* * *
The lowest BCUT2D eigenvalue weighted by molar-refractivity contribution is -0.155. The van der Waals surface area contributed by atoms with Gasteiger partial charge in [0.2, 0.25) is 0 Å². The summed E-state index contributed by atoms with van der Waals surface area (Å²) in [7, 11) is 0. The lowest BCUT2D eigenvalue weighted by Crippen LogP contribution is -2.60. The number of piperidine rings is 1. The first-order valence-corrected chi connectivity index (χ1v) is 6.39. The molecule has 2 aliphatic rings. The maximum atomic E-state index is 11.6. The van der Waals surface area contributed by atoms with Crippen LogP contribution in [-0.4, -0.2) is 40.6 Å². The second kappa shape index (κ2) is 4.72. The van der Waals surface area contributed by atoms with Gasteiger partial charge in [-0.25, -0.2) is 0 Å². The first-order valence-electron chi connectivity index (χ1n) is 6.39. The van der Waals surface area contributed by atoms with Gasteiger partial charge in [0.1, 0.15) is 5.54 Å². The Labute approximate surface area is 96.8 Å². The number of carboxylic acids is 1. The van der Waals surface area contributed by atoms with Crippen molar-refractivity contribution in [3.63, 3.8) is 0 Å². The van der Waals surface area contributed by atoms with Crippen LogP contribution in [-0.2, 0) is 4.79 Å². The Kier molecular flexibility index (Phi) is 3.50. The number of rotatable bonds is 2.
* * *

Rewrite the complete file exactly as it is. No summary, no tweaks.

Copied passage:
The lowest BCUT2D eigenvalue weighted by molar-refractivity contribution is -0.155. The van der Waals surface area contributed by atoms with Gasteiger partial charge in [0.2, 0.25) is 0 Å². The summed E-state index contributed by atoms with van der Waals surface area (Å²) in [7, 11) is 0. The lowest BCUT2D eigenvalue weighted by Crippen LogP contribution is -2.60. The number of piperidine rings is 1. The first-order valence-corrected chi connectivity index (χ1v) is 6.39. The molecule has 2 aliphatic rings. The maximum atomic E-state index is 11.6. The van der Waals surface area contributed by atoms with Crippen LogP contribution in [-0.4, -0.2) is 40.6 Å². The second kappa shape index (κ2) is 4.72. The van der Waals surface area contributed by atoms with Gasteiger partial charge in [-0.25, -0.2) is 0 Å². The first-order valence-electron chi connectivity index (χ1n) is 6.39. The van der Waals surface area contributed by atoms with Gasteiger partial charge in [0.1, 0.15) is 5.54 Å². The Labute approximate surface area is 96.8 Å². The number of carboxylic acids is 1. The van der Waals surface area contributed by atoms with Crippen molar-refractivity contribution in [3.63, 3.8) is 0 Å². The van der Waals surface area contributed by atoms with Crippen LogP contribution in [-0.2, 0) is 4.79 Å². The Kier molecular flexibility index (Phi) is 3.50. The number of rotatable bonds is 2.